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What is the correct way to punctuate the following sentence?

  • X can be explained by and obtained out of Y.
  • X can be explained by, and obtained out of, Y.
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"Obtained from" is more commonly used than "obtained out of"- of course it may depend on what your X and Y are. – Jim Jun 10 '12 at 20:27
up vote 2 down vote accepted

The sentence is grammatical with or without commas, but their presence helps the reader.

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since I am new here, I cannot upvote. But thanks! – c.p. Jun 10 '12 at 18:03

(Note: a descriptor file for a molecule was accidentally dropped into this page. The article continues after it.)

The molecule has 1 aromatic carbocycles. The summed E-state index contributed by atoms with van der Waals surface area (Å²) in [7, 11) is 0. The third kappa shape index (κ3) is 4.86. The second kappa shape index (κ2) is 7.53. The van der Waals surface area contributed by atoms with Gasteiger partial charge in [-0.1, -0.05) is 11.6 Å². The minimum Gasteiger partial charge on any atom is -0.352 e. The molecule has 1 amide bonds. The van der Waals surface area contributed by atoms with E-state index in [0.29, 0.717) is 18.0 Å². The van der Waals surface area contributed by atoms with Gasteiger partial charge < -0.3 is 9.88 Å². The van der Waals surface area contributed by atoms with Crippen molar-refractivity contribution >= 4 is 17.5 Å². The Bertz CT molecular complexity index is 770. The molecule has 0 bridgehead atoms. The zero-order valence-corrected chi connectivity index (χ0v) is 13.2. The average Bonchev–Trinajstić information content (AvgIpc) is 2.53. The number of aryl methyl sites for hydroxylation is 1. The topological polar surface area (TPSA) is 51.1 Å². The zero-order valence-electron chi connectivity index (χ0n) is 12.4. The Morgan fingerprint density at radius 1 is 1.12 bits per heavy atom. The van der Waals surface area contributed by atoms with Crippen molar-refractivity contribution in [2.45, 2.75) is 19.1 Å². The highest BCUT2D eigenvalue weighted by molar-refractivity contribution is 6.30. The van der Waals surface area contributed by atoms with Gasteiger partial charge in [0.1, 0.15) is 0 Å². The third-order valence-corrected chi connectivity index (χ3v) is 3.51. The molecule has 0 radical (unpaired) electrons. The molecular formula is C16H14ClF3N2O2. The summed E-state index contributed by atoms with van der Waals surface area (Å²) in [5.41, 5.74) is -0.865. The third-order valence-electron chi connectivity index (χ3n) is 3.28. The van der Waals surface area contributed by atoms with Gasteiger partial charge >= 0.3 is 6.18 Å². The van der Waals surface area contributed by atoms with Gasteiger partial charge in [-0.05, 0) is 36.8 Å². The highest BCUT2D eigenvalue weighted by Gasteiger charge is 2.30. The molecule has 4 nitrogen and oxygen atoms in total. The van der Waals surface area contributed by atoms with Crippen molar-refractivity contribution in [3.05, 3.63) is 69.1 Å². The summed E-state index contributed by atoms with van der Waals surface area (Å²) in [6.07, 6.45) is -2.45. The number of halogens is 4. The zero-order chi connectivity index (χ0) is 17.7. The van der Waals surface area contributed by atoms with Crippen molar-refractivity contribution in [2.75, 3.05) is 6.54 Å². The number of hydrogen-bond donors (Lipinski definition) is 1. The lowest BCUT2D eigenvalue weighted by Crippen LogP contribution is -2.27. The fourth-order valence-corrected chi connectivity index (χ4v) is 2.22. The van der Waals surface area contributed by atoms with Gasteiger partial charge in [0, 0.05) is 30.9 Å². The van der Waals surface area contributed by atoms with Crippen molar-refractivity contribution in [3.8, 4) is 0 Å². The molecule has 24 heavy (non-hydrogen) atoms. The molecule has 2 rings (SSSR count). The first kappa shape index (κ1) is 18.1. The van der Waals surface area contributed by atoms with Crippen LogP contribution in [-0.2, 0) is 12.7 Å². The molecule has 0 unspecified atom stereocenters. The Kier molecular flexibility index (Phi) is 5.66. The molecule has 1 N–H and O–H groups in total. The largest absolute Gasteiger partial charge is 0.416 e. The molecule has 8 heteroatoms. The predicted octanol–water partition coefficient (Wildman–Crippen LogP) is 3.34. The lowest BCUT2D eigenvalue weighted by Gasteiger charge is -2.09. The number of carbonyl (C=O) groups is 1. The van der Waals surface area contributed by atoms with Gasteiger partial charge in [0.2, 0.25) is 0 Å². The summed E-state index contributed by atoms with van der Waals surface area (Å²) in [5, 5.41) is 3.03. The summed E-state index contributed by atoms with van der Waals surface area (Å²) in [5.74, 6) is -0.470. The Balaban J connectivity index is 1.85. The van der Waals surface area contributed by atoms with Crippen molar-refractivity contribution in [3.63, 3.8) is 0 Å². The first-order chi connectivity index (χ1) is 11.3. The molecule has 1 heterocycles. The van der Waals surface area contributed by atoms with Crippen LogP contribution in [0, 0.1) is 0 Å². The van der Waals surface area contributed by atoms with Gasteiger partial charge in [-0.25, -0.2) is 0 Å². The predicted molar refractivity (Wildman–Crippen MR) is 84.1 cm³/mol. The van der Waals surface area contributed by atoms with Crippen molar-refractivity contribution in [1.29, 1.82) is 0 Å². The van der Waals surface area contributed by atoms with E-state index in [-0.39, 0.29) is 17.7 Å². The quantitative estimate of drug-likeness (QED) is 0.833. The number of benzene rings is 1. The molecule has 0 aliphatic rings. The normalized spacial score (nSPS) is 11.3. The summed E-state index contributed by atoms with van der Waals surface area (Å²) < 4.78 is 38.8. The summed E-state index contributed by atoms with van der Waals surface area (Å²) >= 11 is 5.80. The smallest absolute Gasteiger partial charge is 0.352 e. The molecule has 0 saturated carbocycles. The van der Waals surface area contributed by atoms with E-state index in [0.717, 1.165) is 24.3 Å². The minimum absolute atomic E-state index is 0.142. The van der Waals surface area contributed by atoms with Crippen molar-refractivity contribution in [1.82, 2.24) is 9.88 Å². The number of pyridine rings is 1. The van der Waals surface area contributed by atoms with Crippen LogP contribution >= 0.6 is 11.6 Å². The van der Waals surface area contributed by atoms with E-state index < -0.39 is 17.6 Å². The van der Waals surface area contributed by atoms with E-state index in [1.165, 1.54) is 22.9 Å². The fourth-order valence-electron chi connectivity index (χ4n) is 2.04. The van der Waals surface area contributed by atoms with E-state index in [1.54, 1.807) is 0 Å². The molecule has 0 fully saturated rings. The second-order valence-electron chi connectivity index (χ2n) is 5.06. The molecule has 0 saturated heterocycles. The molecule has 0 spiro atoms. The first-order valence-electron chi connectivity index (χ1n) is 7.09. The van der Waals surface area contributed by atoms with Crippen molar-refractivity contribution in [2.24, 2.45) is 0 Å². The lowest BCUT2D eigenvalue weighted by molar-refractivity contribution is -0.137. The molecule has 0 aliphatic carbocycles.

I would suggest it depends how "parenthetical" you intend the second verb to be.

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First, I'd recommend you ask your question by stating: "How can I state the following sentence in a grammatically correct way?" (Preferred English style).

I don't really understand how you would use your example. From first glance, it appears that you're being redundant. Here's an example of my interpretation of your question:

"Climate change is caused by increased by pollution."

If that's not it, your two sentences are fairly similar. The only difference is the comma before the "and". This is an Oxford comma and its use is optional.


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This is not the Oxford comma — whose use, I can but add, is not so much optional as optimal. – tchrist Nov 20 '12 at 23:30

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